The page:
East Hampton Town is on a roll with its plans for affordable housing, taking a mult-pronged approach to enable the people who make a community function to continue to live here.

The feather in their cap this month is the opening of application submissions for “The Green at Gardiner’s Point,” a 50-unit rental complex with most units priced to be affordable for people making about 60 percent of the area median income — a much-needed socioeconomic demographic. 

East Hampton’s awareness of the need to keep people in this income bracket here is an astute one, and it’s one that we’re hoping to see elected leaders in other East End towns take to heart.

Rental housing complexes have become anathema on the North Fork, with every proposal met by neighbors who are worried such complexes will lead to the degradation of their communities. The rollout of the much-maligned Vineyard Views rental complex in Greenport several years back seems at the moment to have put a permanent damper on the ability of North Forkers to accept another rental housing complex.

The Green at Gardiner’s Point was built by Georgica Green Ventures, one of the most reputable affordable housing developers on Long Island. 

Working with North Fork housing advocate Rona Smith, Georgica Green has also attempted to find a place for smaller housing complexes on the North Fork, but has found little public support.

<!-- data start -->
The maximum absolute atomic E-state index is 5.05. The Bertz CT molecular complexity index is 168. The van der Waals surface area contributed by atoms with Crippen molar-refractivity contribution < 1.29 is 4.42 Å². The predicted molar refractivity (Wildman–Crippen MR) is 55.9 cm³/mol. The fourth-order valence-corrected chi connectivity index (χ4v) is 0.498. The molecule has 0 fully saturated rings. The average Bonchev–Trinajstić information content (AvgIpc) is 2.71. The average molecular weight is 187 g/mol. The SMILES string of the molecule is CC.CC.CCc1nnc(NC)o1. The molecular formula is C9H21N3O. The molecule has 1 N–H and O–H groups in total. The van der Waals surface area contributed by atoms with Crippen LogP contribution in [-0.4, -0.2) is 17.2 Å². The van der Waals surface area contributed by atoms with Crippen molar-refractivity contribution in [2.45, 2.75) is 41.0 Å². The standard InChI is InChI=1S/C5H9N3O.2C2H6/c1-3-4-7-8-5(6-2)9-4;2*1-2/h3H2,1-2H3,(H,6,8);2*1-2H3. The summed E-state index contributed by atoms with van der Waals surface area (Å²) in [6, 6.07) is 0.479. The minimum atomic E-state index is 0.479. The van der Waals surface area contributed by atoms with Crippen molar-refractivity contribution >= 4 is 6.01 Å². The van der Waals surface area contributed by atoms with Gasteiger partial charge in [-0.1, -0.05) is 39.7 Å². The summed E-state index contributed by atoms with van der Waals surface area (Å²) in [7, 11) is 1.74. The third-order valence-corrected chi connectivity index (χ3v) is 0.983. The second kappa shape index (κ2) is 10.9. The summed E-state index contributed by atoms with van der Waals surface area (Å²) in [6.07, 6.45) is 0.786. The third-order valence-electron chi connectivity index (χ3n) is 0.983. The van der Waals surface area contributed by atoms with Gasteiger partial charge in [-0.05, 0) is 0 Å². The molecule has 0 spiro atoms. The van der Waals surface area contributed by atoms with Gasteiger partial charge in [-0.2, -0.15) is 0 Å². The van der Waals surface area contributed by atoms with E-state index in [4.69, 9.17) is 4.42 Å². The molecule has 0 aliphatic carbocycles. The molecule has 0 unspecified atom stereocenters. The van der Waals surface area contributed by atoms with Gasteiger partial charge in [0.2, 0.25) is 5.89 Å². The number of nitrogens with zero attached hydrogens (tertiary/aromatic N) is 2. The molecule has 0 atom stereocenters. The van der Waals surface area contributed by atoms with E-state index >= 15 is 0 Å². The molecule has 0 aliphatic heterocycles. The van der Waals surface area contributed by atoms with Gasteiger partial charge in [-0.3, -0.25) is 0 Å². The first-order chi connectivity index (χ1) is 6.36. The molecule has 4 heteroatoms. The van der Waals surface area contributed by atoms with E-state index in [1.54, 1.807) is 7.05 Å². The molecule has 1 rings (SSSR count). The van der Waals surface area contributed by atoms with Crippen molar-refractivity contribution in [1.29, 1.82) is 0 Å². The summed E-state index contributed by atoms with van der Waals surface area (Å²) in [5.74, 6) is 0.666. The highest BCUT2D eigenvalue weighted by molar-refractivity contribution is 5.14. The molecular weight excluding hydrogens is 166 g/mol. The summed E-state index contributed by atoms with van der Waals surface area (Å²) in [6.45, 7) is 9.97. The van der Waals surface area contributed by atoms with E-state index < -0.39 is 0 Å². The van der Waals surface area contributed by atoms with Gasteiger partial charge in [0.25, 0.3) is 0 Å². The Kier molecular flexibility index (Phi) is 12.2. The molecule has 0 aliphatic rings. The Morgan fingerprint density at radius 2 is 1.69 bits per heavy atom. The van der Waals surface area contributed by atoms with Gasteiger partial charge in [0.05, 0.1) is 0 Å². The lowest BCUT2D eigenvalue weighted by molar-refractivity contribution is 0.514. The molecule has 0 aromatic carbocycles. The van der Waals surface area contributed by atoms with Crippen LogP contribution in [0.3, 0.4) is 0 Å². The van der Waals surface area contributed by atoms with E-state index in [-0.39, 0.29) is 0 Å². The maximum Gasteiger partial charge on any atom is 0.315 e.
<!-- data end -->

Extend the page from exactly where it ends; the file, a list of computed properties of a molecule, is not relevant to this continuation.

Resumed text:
But the need is certainly there, as a recent analysis of Southold Town’s community housing registry by the town’s government liaison officer, Gwynn Schroeder, shows quite clearly. While Southold has been focusing the efforts of its Community Housing Fund on providing assistance to homebuyers, most of the people who have told the town they need housing cannot afford to carry a mortgage given the high price of houses here, even if they were to receive down payment assistance.

East Hampton’s Community Housing Fund’s pilot projects this year include down payment assistance, but only for prospective buyers of housing that is already in the town’s affordable housing program. This limitation, said East Hampton Town Housing Director Eric Schantz this April, is due to the astronomical cost to buy even the smallest market-rate house in East Hampton, putting it well out of the reach of people with modest salaries. 

Southold would be well-suited to learn from East Hampton’s example, on many counts.


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